5. DBK

    New Ford GT

    It's produced virtually the same way the 05/06 car was. 05/06 was produced at SSV by Saleen and then shipped to Wixom to have the motor decked and a couple other bits. It's not that cramped. I spent a week driving the car around California with a 6'2, 230 lb buddy. We lived. It has more headroom than the 05/06. But even with the consideration that it's tight side to side, this is not a daily driver or touring car. It is not shipped anywhere thereafter. Non-heritage panels are currently painted by Prefix and then the panels arrive back at MNV for fitting. Some cars are painted in full at MNV. Mine was. All Heritage cars are. ~90% of the allocations went to Ford owners. ~70% went to 05/06 GT owners. That is vastly more Ford customers IMO than if Ford had left dealers to just try and get market value. There will be few tweaks.
  6. DBK

    Aventador or Hurican ?

    For driving, Huracan. More usable, more agile, more comfortable. Good deal lightly used. For experience, Aventador. V12, lambo doors, all-time great design IMO. ISR feels ancient. If you were going to spend a lot of time driving on fun roads, I would get H. If you're just cruising A to B, Aventador.
  7. DBK

    2017 Ford GT Sells for $1.65m

    Why do you care so much? It is weaker language than I would have used, but I think Ford underestimated what a lying bunch of cunts most people are, and their comfort level with being branded as such. The supercar world is full of gross and shitty people that will sign endless papers saying they will not flip cars and then do it. It's a sad reflection on society as a whole. You're making the assumption it won't hold up in court though. The Cena thing is still in process and will most likely get settled. The only thing that was settled in Indiana was that they couldn't prevent the sale by the *second* owner via Mecum. The car was sold just prior to the auction, which I personally think (but don't know) was a combined effort by Jack Miller/Mike Flynn/Dana Mecum to inoculate the sale from injunction, figuring the original owner will be dead so who gives a shit what he faces.
  8. DBK

    2017 Ford GT Sells for $1.65m

    Long story. The original owner probably won't, but he may not live long enough to see consequences.
  9. DBK

    2017 Ford GT Sells for $1.65m

    2 year lien attached to the car now going forward. I think it started in March.
  10. DBK

    2017 Ford GT Sells for $1.65m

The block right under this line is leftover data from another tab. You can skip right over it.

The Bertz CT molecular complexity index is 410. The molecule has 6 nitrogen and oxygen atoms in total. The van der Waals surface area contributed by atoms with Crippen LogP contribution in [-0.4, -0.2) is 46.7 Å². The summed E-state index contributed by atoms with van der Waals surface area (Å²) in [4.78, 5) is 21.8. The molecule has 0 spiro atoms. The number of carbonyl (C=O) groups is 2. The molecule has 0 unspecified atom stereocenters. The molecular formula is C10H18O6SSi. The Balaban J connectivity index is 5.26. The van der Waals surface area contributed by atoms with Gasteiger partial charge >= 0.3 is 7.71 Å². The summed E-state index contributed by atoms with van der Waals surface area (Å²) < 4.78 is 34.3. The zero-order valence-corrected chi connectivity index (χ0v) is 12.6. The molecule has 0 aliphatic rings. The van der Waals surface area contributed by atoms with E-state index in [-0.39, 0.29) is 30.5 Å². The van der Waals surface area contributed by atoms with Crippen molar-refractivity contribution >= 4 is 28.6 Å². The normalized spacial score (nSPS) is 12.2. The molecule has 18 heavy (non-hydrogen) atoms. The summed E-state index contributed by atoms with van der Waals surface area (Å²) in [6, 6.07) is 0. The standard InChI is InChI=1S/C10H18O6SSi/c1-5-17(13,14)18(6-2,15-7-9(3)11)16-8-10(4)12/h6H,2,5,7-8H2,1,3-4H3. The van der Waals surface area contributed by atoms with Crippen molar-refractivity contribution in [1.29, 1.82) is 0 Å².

If you know where I can find a Valkyrie or AMG Mercedes Project One for $1.8 million, please immediately let me know. That's not even close to the MSRP, let alone market value. One interesting start point is that GT actually shares more in common with those two cars than it does with something like a 720S. Multimatic is doing heavy work and production on Project One. Valkyrie they are doing chassis and body construction. There are some similarities between GT and Project One; Valkyrie is another level of spaceship. In any case, they are all hand-assembled standalone cars, done using hand-laid pre-preg CF vs. a derivative unit that is based on a mass produced CFRP RTM tub. I know Larry Holt pretty well and it's really amazing to walk around a race paddock with him. He does shit for everyone. The guy is a genius, and he deserves a TV show that I would watch every night. The road car/race car development bit with GT, while concurrent, was definitely a case where everything on the road car was done in service of the race car. This means the road car was not designed to meet statistic X, Y or Z. The timeline for both was extremely compressed, so when it got late in the game for race car development, road car stuff took a backseat. There is zero question that if Ford wanted to build the fastest road going car they could build, this would definitely not be it. Part of the public perception that it should be I chalk up to the laughable attempts Ford initially made to say "oh are we going to race it?" As far as race car for the road, there have been times where between BoP and atmospheric baseline the race car itself is making a horsepower number that starts with a 3, so HP doesn't really make a race car. I've talked to a couple of the full-time race car guys who have been pretty shocked at how similar the road car feels to the IMSA/WEC cars. I have about 3,000 miles in the GT at this point, so I have a reasonable handle on the car. I will say that it is a perfectly suitable road car and most of the inane whining about how brutal it is funny. Pretty sure nobody was under the impression it was a weekend hauler. It's not real harsh on decent roads. GT3 RS is much harsher to me on our local roads (which is my other favorite car on earth, and is also "slow" these days). What I would consider as "harshness" is the overall NVH in the car relative to the market, specifically sound. You hear a lot of mechanical noise that you do not hear in other cars. Loud fans, fuel system noise, various clicks and whirs, carbon stuff touching other carbon stuff. That's a positive to me. It's not a daily driver. The opposite, where it's indistinguishable from any other really fast, really competent, and otherwise boring supercar I don't particularly need to drive again would be a concern. Ford GT and some harsher Lamborghinis have a lot in common to me in that they are both the right amount of wrong. I drove the Performante and GT back to back last week and it was a bit of a holy shit moment for me. The Performante is an incredible car, but my perception behind the wheel is that it is an already great road car turned up to 11. The GT is immediately, obviously, and irreversibly a race car turned into a road car. They are inherently two different types of machine. Between your ass being bolted to the floor and the extremely direct hydraulic steering, everything on the road is transmitted directly to the driver, which is what you want in a race car. But it is not fatiguing, and it's never unpredictable. I would not recommend it if your goal is creature comfort. I've definitely driven faster stuff but the first time I took the car out on the track I knew I'd pretty much ruined the car. It is just fcuking beautiful to drive on a race track. It's so good and so much fun and so responsive to the driver without beating them up that it makes driving it on the street invariably a let down. It feels like a giant Radical SR3. A lot of guys will track them and the car will make them look better than they are. I know this because I bring these people to the track. On a public road, there are nicer things to drive, but I will gladly take that trade knowing what the GT is and what it represents. p.s, people from here on out are toast. There's a 2 year security agreement now. No way can you be a lying dipshit and flip it. Obviously the car won't hold up at $1.8 million, but there's a whole bunch of people getting these cars that don't really give a fcuk what they're worth because they aren't for sale.